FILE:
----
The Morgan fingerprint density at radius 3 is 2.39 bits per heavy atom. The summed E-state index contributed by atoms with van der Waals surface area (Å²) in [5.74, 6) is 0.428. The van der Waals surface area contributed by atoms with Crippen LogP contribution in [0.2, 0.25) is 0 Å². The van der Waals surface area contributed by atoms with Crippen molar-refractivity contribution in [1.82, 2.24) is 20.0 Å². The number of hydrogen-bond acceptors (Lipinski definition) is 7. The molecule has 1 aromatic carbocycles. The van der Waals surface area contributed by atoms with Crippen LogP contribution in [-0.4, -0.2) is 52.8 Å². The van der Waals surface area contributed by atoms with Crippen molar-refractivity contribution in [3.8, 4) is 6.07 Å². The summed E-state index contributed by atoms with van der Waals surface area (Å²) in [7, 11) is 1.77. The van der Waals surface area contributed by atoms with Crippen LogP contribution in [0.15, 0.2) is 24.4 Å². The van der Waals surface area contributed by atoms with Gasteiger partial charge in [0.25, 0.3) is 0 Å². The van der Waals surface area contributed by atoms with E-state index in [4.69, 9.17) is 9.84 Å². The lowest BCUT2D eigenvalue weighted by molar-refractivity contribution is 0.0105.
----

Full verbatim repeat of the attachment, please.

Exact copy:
The Morgan fingerprint density at radius 3 is 2.39 bits per heavy atom. The summed E-state index contributed by atoms with van der Waals surface area (Å²) in [5.74, 6) is 0.428. The van der Waals surface area contributed by atoms with Crippen LogP contribution in [0.2, 0.25) is 0 Å². The van der Waals surface area contributed by atoms with Crippen molar-refractivity contribution in [1.82, 2.24) is 20.0 Å². The number of hydrogen-bond acceptors (Lipinski definition) is 7. The molecule has 1 aromatic carbocycles. The van der Waals surface area contributed by atoms with Crippen LogP contribution in [-0.4, -0.2) is 52.8 Å². The van der Waals surface area contributed by atoms with Crippen molar-refractivity contribution in [3.8, 4) is 6.07 Å². The summed E-state index contributed by atoms with van der Waals surface area (Å²) in [7, 11) is 1.77. The van der Waals surface area contributed by atoms with Crippen LogP contribution in [0.15, 0.2) is 24.4 Å². The van der Waals surface area contributed by atoms with Gasteiger partial charge in [0.25, 0.3) is 0 Å². The van der Waals surface area contributed by atoms with E-state index in [4.69, 9.17) is 9.84 Å². The lowest BCUT2D eigenvalue weighted by molar-refractivity contribution is 0.0105.